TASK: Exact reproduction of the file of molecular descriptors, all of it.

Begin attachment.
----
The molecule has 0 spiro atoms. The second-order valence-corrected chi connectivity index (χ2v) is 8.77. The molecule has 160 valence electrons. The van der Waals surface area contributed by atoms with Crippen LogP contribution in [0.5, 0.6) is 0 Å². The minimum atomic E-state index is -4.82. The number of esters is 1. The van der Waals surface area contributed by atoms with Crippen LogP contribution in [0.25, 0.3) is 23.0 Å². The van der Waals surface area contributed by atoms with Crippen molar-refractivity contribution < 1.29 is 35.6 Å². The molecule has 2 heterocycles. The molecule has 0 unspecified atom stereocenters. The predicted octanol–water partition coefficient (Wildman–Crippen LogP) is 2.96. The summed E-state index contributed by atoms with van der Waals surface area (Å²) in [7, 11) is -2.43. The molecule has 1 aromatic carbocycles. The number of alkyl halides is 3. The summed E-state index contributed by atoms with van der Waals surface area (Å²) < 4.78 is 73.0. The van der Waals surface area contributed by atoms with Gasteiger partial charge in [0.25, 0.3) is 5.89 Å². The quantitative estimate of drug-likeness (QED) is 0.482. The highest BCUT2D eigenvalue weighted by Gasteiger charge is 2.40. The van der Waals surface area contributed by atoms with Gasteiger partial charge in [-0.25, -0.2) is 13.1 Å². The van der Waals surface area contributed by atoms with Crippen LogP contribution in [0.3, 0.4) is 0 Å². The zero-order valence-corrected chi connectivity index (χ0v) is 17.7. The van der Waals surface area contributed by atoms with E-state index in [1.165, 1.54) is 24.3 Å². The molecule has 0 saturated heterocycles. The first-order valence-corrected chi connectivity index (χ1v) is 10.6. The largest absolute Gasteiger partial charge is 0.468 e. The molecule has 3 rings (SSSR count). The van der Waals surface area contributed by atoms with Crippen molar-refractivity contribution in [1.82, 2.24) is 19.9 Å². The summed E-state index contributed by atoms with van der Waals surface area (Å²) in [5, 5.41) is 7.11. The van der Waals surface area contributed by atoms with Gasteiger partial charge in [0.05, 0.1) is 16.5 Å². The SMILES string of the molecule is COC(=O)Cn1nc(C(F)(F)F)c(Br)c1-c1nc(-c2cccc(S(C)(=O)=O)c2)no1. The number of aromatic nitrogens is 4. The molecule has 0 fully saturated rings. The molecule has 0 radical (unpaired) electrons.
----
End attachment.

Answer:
The molecule has 0 spiro atoms. The second-order valence-corrected chi connectivity index (χ2v) is 8.77. The molecule has 160 valence electrons. The van der Waals surface area contributed by atoms with Crippen LogP contribution in [0.5, 0.6) is 0 Å². The minimum atomic E-state index is -4.82. The number of esters is 1. The van der Waals surface area contributed by atoms with Crippen LogP contribution in [0.25, 0.3) is 23.0 Å². The van der Waals surface area contributed by atoms with Crippen molar-refractivity contribution < 1.29 is 35.6 Å². The molecule has 2 heterocycles. The molecule has 0 unspecified atom stereocenters. The predicted octanol–water partition coefficient (Wildman–Crippen LogP) is 2.96. The summed E-state index contributed by atoms with van der Waals surface area (Å²) in [7, 11) is -2.43. The molecule has 1 aromatic carbocycles. The number of alkyl halides is 3. The summed E-state index contributed by atoms with van der Waals surface area (Å²) < 4.78 is 73.0. The van der Waals surface area contributed by atoms with Gasteiger partial charge in [0.25, 0.3) is 5.89 Å². The quantitative estimate of drug-likeness (QED) is 0.482. The highest BCUT2D eigenvalue weighted by Gasteiger charge is 2.40. The van der Waals surface area contributed by atoms with Gasteiger partial charge in [-0.25, -0.2) is 13.1 Å². The van der Waals surface area contributed by atoms with Crippen LogP contribution in [0.3, 0.4) is 0 Å². The zero-order valence-corrected chi connectivity index (χ0v) is 17.7. The van der Waals surface area contributed by atoms with E-state index in [1.165, 1.54) is 24.3 Å². The molecule has 0 saturated heterocycles. The first-order valence-corrected chi connectivity index (χ1v) is 10.6. The largest absolute Gasteiger partial charge is 0.468 e. The molecule has 3 rings (SSSR count). The van der Waals surface area contributed by atoms with Crippen molar-refractivity contribution in [1.82, 2.24) is 19.9 Å². The summed E-state index contributed by atoms with van der Waals surface area (Å²) in [5, 5.41) is 7.11. The van der Waals surface area contributed by atoms with Gasteiger partial charge in [0.05, 0.1) is 16.5 Å². The SMILES string of the molecule is COC(=O)Cn1nc(C(F)(F)F)c(Br)c1-c1nc(-c2cccc(S(C)(=O)=O)c2)no1. The number of aromatic nitrogens is 4. The molecule has 0 fully saturated rings. The molecule has 0 radical (unpaired) electrons.